This post is authored by Matthew Molyett.
In March, Talos reported on the details of Crypt0l0cker based on an extensive analysis I carried out on the sample binaries. Binaries — plural — because, as noted in the original blog, the Crypt0l0cker payload leveraged numerous executable files which shared the same codebase. Those executables had nearly identical functions in each, but identifying all of those functions repeatedly is tedious and draws time away from improving the analysis. Enter FIRST, the Function Identification and Recovery Signature Tool released by Talos in December 2016.
FIRST allowed me to port my analysis from the unpacking dll to the payload file instantly. Once I was satisfied my analysis across both files, I was then handed a suspected previous version of the sample. FIRST was able to identify similar code across the versions and partially port the analysis back to the older file. When the next version of Crypt0l0cker comes out, I will be able to get a jump on my analysis by using FIRST to port that work forward to the similar code. You can use it to port my work to your sample as well. I will demonstrate doing just that with a Crypt0l0cker sample which appeared on VirusTotal in April 2017, more than a month after the Talos blog about it. There has been no targeted analysis of this file to provide background for this post.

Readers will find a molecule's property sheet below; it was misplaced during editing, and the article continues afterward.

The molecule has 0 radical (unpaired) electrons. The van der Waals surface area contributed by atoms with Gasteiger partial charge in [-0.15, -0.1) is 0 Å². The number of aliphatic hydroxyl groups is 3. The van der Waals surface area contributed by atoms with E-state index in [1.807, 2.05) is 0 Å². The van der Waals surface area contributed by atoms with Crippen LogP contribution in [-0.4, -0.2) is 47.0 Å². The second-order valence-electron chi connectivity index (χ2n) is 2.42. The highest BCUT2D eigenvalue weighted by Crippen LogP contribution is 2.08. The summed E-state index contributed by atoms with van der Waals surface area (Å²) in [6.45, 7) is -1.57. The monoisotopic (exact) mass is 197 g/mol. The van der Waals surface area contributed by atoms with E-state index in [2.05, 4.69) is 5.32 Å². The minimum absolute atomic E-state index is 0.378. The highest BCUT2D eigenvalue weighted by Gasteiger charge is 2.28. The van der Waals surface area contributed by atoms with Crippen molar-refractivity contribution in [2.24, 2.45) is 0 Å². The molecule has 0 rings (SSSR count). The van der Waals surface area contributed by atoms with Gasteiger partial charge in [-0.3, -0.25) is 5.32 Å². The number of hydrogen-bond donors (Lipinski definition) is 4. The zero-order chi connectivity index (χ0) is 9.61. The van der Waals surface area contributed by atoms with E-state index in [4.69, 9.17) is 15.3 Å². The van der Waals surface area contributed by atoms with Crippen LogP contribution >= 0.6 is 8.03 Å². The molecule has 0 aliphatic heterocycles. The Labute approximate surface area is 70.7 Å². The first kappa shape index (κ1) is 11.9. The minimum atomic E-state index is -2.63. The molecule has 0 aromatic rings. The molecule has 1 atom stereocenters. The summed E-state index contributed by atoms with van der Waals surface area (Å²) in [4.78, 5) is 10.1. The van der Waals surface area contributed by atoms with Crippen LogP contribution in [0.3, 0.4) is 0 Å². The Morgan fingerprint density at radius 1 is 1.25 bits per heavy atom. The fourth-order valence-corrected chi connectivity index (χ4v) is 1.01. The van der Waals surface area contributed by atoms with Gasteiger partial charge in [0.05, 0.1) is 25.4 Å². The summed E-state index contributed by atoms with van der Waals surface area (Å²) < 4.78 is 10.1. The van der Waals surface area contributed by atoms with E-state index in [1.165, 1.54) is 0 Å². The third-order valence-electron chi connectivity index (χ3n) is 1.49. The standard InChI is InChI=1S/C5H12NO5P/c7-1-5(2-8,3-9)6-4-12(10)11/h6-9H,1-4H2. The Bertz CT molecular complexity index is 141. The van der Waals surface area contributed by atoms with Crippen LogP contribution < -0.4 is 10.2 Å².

Locating the Sample
Procuring a malware sample of a known family without analyzing it can feel like a heavy challenge to overcome. Thankfully, Talos can leverage Threat Grid sandbox reports of suspected malware samples that we receive. Such reports can be scanned for family IOCs. Per our previous analysis into Crypt0l0cker, the infection status of that version is stored in a file named ewiwobiz. By searching Cisco Threat Grid telemetry for files which created ewiwobiz, I identified a file which was probably a Crypt0l0cker executable.